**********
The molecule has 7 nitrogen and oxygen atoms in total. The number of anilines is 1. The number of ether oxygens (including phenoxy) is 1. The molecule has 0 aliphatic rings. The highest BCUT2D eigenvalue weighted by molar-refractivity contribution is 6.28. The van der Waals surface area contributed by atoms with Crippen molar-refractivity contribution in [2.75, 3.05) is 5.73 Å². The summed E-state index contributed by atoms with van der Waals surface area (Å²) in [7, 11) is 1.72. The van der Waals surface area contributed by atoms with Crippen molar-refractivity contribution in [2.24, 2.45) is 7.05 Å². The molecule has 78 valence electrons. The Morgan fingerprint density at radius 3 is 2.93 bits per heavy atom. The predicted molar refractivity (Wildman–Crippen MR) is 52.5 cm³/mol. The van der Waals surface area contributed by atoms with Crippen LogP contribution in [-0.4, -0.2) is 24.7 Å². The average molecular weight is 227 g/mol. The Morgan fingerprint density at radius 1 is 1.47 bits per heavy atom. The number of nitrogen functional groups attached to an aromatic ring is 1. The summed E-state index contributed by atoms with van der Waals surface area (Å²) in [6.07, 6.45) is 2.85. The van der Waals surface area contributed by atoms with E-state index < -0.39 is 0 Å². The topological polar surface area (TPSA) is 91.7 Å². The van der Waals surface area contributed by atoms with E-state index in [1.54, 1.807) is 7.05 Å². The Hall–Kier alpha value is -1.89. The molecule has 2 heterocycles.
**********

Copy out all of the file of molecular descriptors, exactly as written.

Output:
The molecule has 7 nitrogen and oxygen atoms in total. The number of anilines is 1. The number of ether oxygens (including phenoxy) is 1. The molecule has 0 aliphatic rings. The highest BCUT2D eigenvalue weighted by molar-refractivity contribution is 6.28. The van der Waals surface area contributed by atoms with Crippen molar-refractivity contribution in [2.75, 3.05) is 5.73 Å². The summed E-state index contributed by atoms with van der Waals surface area (Å²) in [7, 11) is 1.72. The van der Waals surface area contributed by atoms with Crippen molar-refractivity contribution in [2.24, 2.45) is 7.05 Å². The molecule has 78 valence electrons. The Morgan fingerprint density at radius 3 is 2.93 bits per heavy atom. The predicted molar refractivity (Wildman–Crippen MR) is 52.5 cm³/mol. The van der Waals surface area contributed by atoms with Crippen LogP contribution in [-0.4, -0.2) is 24.7 Å². The average molecular weight is 227 g/mol. The Morgan fingerprint density at radius 1 is 1.47 bits per heavy atom. The number of nitrogen functional groups attached to an aromatic ring is 1. The summed E-state index contributed by atoms with van der Waals surface area (Å²) in [6.07, 6.45) is 2.85. The van der Waals surface area contributed by atoms with E-state index < -0.39 is 0 Å². The topological polar surface area (TPSA) is 91.7 Å². The van der Waals surface area contributed by atoms with E-state index in [1.54, 1.807) is 7.05 Å². The Hall–Kier alpha value is -1.89. The molecule has 2 heterocycles.